a company, band, or group of singers, actors, or other performers, especially one that travels about.

verb (used without object), trouped, troup·ing.

to travel as a member of a theatrical company; barnstorm.

Origin of troupe

1815–25, Americanism; < French: troop
Can be confusedtroop troupe (see synonym study at troop)

Synonym study

1. See troop. Unabridged Based on the Random House Unabridged Dictionary, © Random House, Inc. 2019

Examples from the Web for troupe

Contemporary Examples of troupe

Historical Examples of troupe

  • She was expectin' to go with some troupe or other, but she never 'as.

    Kent Knowles: Quahaug

    Joseph C. Lincoln

  • M. Binet did not appear to be in favour with his troupe that night.


    Rafael Sabatini

  • It's a sort of last will and testament in favour of the troupe.


    Rafael Sabatini

  • When Prue announced the make-up of her troupe there was a cyclone in her own home.

    In a Little Town

    Rupert Hughes

  • His good spirits frisked about the table like a troupe of frolicsome puppies.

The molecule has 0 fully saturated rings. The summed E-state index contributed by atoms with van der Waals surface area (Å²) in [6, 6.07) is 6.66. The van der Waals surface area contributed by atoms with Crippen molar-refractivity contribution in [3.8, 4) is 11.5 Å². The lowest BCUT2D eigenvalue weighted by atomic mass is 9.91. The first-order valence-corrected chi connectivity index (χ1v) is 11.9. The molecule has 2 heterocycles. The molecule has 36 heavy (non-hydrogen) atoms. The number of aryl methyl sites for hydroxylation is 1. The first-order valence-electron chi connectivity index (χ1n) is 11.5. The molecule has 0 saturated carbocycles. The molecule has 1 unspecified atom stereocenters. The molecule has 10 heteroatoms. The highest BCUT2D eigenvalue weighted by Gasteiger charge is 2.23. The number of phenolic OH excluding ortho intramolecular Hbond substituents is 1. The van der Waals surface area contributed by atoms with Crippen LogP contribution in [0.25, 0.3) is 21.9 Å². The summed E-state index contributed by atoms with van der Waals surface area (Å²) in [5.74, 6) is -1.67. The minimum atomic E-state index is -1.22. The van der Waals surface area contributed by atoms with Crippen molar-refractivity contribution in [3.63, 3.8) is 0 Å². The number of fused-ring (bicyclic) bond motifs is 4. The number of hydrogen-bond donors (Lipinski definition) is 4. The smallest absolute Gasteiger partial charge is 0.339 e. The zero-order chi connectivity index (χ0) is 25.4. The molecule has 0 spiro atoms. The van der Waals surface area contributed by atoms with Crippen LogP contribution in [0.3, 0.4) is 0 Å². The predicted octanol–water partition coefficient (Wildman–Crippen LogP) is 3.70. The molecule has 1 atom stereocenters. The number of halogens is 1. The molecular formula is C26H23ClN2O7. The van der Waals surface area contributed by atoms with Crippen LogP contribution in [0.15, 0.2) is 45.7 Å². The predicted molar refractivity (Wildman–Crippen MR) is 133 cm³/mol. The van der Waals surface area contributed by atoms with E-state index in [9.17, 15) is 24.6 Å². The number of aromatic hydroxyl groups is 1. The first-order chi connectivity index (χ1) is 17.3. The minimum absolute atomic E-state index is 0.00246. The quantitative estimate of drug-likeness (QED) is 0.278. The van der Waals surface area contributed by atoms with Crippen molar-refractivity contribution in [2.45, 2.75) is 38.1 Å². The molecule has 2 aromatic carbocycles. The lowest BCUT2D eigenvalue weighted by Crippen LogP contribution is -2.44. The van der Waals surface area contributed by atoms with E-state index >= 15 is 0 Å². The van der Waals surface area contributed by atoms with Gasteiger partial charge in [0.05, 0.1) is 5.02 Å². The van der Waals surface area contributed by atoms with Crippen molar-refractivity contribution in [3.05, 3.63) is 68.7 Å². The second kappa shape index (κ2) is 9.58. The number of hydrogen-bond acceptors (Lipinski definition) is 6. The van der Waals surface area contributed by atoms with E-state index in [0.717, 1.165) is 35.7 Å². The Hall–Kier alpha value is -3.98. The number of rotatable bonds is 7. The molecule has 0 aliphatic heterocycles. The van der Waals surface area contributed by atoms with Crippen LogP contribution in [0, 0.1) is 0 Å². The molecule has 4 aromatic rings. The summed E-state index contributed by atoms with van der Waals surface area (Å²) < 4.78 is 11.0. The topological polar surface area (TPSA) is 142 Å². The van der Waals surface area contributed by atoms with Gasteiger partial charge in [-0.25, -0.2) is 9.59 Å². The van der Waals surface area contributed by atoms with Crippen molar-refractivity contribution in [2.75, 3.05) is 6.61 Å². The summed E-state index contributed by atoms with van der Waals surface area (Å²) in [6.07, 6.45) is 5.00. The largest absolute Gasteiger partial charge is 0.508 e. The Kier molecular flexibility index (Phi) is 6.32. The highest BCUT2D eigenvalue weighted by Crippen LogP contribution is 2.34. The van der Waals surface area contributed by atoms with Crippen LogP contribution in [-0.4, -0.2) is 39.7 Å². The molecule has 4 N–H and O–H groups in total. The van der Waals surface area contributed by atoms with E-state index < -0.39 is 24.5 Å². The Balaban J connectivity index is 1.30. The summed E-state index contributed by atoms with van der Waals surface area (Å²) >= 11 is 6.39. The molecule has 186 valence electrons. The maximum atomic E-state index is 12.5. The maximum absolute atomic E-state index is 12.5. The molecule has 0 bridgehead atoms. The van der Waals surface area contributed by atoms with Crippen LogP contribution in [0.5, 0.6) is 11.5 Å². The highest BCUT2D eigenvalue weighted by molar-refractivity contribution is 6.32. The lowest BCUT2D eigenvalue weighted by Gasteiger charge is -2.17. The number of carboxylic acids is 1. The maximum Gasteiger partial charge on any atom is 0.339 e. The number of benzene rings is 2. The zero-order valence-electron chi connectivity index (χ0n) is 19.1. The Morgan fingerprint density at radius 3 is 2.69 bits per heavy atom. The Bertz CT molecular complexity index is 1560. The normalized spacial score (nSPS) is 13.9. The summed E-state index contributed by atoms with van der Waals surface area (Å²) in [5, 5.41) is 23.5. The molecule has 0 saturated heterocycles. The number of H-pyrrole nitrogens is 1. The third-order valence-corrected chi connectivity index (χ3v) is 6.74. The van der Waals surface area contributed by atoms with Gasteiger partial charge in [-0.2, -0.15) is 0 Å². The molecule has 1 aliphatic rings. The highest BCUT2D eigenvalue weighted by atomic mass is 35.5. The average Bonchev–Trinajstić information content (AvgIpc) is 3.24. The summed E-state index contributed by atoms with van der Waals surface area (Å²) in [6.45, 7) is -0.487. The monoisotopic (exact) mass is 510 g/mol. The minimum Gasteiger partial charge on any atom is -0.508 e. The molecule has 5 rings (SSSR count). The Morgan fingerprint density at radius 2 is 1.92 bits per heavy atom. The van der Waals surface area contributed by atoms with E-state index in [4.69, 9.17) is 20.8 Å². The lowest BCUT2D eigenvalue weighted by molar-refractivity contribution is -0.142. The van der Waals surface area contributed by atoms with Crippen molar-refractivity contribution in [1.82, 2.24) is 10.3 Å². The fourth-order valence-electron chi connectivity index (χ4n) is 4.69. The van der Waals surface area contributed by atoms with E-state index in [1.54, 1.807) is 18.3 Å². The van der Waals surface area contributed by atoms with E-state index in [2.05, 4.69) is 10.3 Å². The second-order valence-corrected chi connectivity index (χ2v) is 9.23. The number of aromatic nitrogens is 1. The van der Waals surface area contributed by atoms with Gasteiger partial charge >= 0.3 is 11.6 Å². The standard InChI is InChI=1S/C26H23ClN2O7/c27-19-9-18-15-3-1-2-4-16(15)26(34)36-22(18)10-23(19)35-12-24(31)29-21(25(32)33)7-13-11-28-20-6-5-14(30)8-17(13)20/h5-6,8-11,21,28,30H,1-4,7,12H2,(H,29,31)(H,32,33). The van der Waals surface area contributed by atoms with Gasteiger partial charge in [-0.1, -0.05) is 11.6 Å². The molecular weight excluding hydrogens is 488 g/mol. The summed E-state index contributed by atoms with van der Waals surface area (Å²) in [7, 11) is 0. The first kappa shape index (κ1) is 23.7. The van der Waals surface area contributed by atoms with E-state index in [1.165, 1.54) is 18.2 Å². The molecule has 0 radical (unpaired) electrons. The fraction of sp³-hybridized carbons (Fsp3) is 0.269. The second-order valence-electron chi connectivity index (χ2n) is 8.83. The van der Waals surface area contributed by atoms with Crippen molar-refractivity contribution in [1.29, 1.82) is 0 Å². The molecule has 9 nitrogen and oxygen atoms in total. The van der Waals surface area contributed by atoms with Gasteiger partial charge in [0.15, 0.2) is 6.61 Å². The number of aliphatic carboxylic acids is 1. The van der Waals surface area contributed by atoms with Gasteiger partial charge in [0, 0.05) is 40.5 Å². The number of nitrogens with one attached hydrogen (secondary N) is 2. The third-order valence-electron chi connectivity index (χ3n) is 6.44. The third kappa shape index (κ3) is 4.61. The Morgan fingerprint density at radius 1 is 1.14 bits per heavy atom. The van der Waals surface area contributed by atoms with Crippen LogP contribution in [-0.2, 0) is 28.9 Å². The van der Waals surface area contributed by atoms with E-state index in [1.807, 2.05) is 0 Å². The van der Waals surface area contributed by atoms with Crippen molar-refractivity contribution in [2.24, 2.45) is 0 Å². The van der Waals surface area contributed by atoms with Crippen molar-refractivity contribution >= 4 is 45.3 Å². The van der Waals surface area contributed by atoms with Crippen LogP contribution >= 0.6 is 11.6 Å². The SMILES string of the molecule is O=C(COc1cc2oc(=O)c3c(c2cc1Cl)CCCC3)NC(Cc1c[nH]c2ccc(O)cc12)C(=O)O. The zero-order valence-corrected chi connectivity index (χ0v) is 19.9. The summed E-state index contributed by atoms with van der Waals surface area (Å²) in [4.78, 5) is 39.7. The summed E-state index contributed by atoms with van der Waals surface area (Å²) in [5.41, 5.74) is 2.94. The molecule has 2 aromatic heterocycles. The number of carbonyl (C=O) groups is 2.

Erik Dorn

    Ben Hecht

British Dictionary definitions for troupe



a company of actors or other performers, esp one that travels


(intr) (esp of actors) to move or travel in a group

Word Origin for troupe

C19: from French; see troop
Collins English Dictionary - Complete & Unabridged 2012 Digital Edition © William Collins Sons & Co. Ltd. 1979, 1986 © HarperCollins Publishers 1998, 2000, 2003, 2005, 2006, 2007, 2009, 2012

Word Origin and History for troupe

1825, "company, band," from French troupe, from Middle French troupe "company" (see troop).

Online Etymology Dictionary, © 2010 Douglas Harper